John David Sheffield v John Julian Lionel George Sheffield & Ors (2018)
The court considered the proper approach to determining liability for costs where parties had reached a compromise. In particular, in a breach of trust claim where accounts and inquiries had been ordered against the defaulting trustees, the starting point was that the trustees would be ordered to pay the beneficiary's costs of the claim, including the costs of the accounts and inquiries made necessary by the breach of trust.
The court was required to determine the appropriate costs order following the parties' agreement reached in respect of the relief ordered in a breach of trust claim.
The claimant had sought to establish his rights as a direct or indirect beneficiary of a trust in respect of an estate of land. The judge held in his favour and made a consequent order for a number of accounts and inquiries against the first and second defendants. The parties ultimately reached an agreement as to sums due to the claimant on the basis of the accounts and inquiries.
The claimant argued, relying on the general rule in CPR r.44.2(2), that he was the successful party in the account proceedings, and that there was no good reason to deprive him of his costs.
Legal principles - There were two lines of authority which were not wholly reconcilable concerning the determination of liability for costs where the parties had reached a compromise. In BCT Software Solutions Ltd v C Brewer & Sons Ltd  EWCA Civ 939, the judge held that in a case of any complexity the court could properly refuse to undertake the exercise at all, whereas in Powles v Reeves  EWCA Civ 1375 the judge had found that it was neither desirable nor generally practical for the whole case to be heard solely for the purpose of determining costs, and that it would usually be an unacceptable waste of both the court's and the parties' resources to do so. Although the instant case was of substantial complexity, it would not be proportionate or an efficient use of the parties' or the court's resources to refuse to determine costs liability and require the parties to proceed to trial. In a claim resolved by agreement, the court necessarily adopted a more broad-brush approach to costs, reflecting the fact that there had been no judicial determination of the issues. However, the task still had to be undertaken, and had to be done in accordance with the guidance set out in Powles. In the absence of a determination of the merits of the claim, the judge determining costs should consider various factors such as the result of the settlement; the conduct of the parties in the course of the litigation; any reasonable offers of settlement that might have been made; and in any case where it was tolerably clear, which party would have succeeded at trial, Powles followed, BCT Software considered. Further, in the case of accounts and inquiries ordered against trustees, special considerations applied: when the accounts and inquiries were rendered necessary by the breach of trust, the defaulting trustee would be ordered to pay the costs of the claim, including the costs of accounts and inquiries made necessary by the breach. The starting point in determining the costs of accounts and inquiries ordered against a defaulting trustee was that the trustee should pay those costs. That remained the case even if the accounts established that no sum was payable to the beneficiary, because the beneficiary's primary right was to information about the trust assets and their exploitation, with an accompanying entitlement to be paid the appropriate share of the fruits of that exploitation. Until the account was given, the beneficiary did not know what that financial entitlement was. It followed that a defaulting trustee could not protect themselves from costs of providing the account merely by making a monetary offer. Without the information which was solely in the trustee's possession, the beneficiary had no means of evaluating the offer, and was entitled to be satisfied as to the accuracy of any information provided by the trustee by reference to the relevant documents proving the trust's income and expenditure. The principles of the costs provisions in the CPR, in particular r.44.2, formed the background against which the court should consider the appropriate costs order, but they were not directly applicable in such a case. In particular, if a defendant made a CPR Pt 36 offer in respect of an account without having provided the information the claimant needed to evaluate that offer, then if the claimant failed to beat the offer, it would not normally be just to order the claimant to pay the defendant's costs. The claimant was not only entitled to payment of what was due to them, but also to the information and documents which enabled them to be satisfied that the sums paid reflected their true entitlement (see paras 26-39 of judgment).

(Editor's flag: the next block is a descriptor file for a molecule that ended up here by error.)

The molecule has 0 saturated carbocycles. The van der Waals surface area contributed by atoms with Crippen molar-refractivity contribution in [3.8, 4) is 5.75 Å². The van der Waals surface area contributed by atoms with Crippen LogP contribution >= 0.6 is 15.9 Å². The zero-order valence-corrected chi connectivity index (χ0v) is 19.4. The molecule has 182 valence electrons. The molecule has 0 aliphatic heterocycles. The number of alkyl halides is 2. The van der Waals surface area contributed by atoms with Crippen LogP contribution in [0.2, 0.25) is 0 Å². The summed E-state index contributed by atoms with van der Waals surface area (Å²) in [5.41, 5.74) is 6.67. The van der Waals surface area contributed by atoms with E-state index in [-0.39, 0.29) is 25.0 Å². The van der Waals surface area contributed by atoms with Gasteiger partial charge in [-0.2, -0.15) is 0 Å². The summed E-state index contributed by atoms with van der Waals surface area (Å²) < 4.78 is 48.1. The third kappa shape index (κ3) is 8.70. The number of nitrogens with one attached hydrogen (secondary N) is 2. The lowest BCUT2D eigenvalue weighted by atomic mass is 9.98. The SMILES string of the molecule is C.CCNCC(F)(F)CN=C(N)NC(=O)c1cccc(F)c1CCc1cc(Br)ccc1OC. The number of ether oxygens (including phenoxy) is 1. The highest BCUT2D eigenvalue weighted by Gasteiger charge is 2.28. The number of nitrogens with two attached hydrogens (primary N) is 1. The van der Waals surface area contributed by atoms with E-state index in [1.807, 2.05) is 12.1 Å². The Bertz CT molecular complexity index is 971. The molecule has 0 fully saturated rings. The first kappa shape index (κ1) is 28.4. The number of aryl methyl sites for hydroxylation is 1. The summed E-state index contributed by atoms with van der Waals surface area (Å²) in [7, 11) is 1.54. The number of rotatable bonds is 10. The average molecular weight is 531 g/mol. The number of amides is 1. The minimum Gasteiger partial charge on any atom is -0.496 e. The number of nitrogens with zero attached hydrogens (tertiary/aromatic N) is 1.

Appropriate costs order - Against that background, in the circumstances the appropriate orders were for the first defendants to pay 90% of the claimant's costs of the accounts and inquiries as ordered against them, and for the second defendant to pay 97% of the claimant's costs of the accounts and inquiries as ordered against him (para.69).